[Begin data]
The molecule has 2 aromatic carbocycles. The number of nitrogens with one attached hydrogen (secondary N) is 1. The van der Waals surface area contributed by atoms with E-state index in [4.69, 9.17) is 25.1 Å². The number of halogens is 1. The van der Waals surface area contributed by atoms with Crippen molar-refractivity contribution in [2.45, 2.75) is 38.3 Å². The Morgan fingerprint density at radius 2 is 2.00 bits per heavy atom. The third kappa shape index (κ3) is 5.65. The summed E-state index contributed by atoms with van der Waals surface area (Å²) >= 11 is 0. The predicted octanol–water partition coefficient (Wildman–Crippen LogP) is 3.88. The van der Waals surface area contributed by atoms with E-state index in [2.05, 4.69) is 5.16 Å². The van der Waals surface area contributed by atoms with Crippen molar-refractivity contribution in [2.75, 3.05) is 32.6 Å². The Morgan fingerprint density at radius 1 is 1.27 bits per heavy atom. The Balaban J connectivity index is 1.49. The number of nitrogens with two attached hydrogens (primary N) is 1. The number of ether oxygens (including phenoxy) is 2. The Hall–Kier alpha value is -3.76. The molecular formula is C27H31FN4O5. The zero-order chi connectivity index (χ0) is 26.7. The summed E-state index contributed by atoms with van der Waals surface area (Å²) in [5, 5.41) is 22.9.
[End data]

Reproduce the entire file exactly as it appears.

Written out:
The molecule has 2 aromatic carbocycles. The number of nitrogens with one attached hydrogen (secondary N) is 1. The van der Waals surface area contributed by atoms with E-state index in [4.69, 9.17) is 25.1 Å². The number of halogens is 1. The van der Waals surface area contributed by atoms with Crippen molar-refractivity contribution in [2.45, 2.75) is 38.3 Å². The Morgan fingerprint density at radius 2 is 2.00 bits per heavy atom. The third kappa shape index (κ3) is 5.65. The summed E-state index contributed by atoms with van der Waals surface area (Å²) >= 11 is 0. The predicted octanol–water partition coefficient (Wildman–Crippen LogP) is 3.88. The van der Waals surface area contributed by atoms with E-state index in [2.05, 4.69) is 5.16 Å². The van der Waals surface area contributed by atoms with Crippen molar-refractivity contribution in [2.75, 3.05) is 32.6 Å². The Morgan fingerprint density at radius 1 is 1.27 bits per heavy atom. The Balaban J connectivity index is 1.49. The number of nitrogens with two attached hydrogens (primary N) is 1. The number of ether oxygens (including phenoxy) is 2. The Hall–Kier alpha value is -3.76. The molecular formula is C27H31FN4O5. The zero-order chi connectivity index (χ0) is 26.7. The summed E-state index contributed by atoms with van der Waals surface area (Å²) in [5, 5.41) is 22.9.